Epidemiologic trends in neuroendocrine tumors: An examination of incidence rates and survival of specific patient subgroups over the past 20 years

Paul E. Sackstein, Daniel S. O'Neil, Alfred I. Neugut, John Chabot, Tito Fojo

Research output: Contribution to journalArticlepeer-review

32 Scopus citations

Abstract

Introduction: Neuroendocrine tumors (NETs) represent a small proportion of cancers, but are increasing in incidence due to incidental diagnosis. We examined NET incidence and survival over time in a population-based registry. Materials/Methods: We identified all NET cases diagnosed between 1995 and 2014 in the Surveillance, Epidemiology, and End Results database, November 2016 submission. We determined incidence rates and calculated overall and cancer-specific survival curves in different subgroups stratified by grade, stage, and age at diagnosis. Results: We identified 85,133 patients with a diagnosis of NET between 1995 and 2014. Patients with grade 1, localized NETs had the best median overall survival (233 months, 95% confidence intervals [CI] not estimable) and 5-year cancer-specific survival (97.6%; 95% CI, 97.4%, 97.8%). The median overall survival decreased with age across the entire spectrum of ages, with patients >70 years having a particularly poor prognosis (28.0 months; 95% CI, 26.5, 29.5). Patients >70 years old often had distant (34.3%) or grade 3 disease (40.8%), but even elderly patients with lower grade and/or stage disease had worse median overall survival compared with younger subjects. Conclusions: Age appears to be associated with a worse prognosis independent of NET stage, and grade at the time of diagnosis. Patients with grade 1, localized NETs have an excellent long-term prognosis. Further research is warranted on reducing intensity of surveillance in these patients.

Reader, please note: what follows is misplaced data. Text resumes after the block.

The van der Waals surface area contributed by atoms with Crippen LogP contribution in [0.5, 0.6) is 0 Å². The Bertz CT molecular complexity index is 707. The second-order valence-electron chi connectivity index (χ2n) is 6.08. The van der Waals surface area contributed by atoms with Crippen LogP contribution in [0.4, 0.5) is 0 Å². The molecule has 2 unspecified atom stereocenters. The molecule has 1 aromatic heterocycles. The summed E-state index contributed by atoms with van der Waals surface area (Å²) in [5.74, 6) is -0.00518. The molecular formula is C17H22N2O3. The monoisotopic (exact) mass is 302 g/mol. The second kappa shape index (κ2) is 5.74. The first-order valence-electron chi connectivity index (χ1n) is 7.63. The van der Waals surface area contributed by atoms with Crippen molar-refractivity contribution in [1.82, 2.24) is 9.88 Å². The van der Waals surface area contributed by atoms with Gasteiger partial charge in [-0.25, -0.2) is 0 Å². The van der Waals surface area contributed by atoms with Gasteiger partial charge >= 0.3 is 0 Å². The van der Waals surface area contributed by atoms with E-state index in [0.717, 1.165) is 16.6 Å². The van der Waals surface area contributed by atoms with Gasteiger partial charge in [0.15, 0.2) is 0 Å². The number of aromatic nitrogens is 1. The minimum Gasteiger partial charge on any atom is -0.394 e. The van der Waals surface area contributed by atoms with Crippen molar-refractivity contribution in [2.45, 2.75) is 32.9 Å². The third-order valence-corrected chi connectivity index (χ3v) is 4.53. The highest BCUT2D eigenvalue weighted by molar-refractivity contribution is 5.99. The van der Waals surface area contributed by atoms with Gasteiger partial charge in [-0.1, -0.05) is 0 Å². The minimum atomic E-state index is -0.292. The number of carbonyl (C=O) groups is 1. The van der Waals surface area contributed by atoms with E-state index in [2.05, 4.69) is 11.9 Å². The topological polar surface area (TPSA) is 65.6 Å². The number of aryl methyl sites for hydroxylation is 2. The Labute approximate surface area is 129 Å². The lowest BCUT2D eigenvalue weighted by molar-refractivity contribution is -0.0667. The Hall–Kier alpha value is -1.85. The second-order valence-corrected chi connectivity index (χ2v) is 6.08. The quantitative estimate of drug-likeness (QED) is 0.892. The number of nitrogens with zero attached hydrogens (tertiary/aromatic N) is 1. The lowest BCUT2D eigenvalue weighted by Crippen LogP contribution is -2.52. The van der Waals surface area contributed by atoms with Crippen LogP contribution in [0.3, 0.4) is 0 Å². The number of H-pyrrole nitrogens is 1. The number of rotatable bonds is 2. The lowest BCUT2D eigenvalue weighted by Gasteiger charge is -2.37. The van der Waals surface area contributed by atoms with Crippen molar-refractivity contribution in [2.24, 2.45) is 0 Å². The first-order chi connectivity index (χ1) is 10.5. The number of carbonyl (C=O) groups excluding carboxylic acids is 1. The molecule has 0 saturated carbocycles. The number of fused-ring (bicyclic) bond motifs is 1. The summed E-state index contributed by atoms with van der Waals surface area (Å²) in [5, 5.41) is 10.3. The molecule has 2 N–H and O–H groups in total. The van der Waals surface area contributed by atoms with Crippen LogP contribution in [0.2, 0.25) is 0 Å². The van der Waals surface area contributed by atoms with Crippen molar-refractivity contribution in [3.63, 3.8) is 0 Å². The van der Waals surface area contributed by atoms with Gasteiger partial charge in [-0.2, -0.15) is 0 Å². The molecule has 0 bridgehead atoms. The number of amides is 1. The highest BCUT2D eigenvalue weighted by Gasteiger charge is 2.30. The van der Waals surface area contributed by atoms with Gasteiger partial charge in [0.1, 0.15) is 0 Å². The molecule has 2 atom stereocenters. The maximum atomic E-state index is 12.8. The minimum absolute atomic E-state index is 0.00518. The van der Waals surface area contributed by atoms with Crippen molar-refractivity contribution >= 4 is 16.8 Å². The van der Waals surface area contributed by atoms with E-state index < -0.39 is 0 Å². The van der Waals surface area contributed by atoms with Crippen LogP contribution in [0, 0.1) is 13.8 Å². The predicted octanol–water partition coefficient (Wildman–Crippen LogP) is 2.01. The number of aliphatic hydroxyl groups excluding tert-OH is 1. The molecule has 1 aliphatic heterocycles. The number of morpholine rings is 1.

Original languageEnglish (US)
Pages (from-to)249-258
Number of pages10
JournalSeminars in Oncology
Volume45
Issue number4
DOIs
StatePublished - Aug 2018
Externally publishedYes

Keywords

  • Carcinoid
  • Epidemiology
  • Neuroendocrine tumor
  • SEER
  • Survival

ASJC Scopus subject areas

  • Hematology
  • Oncology

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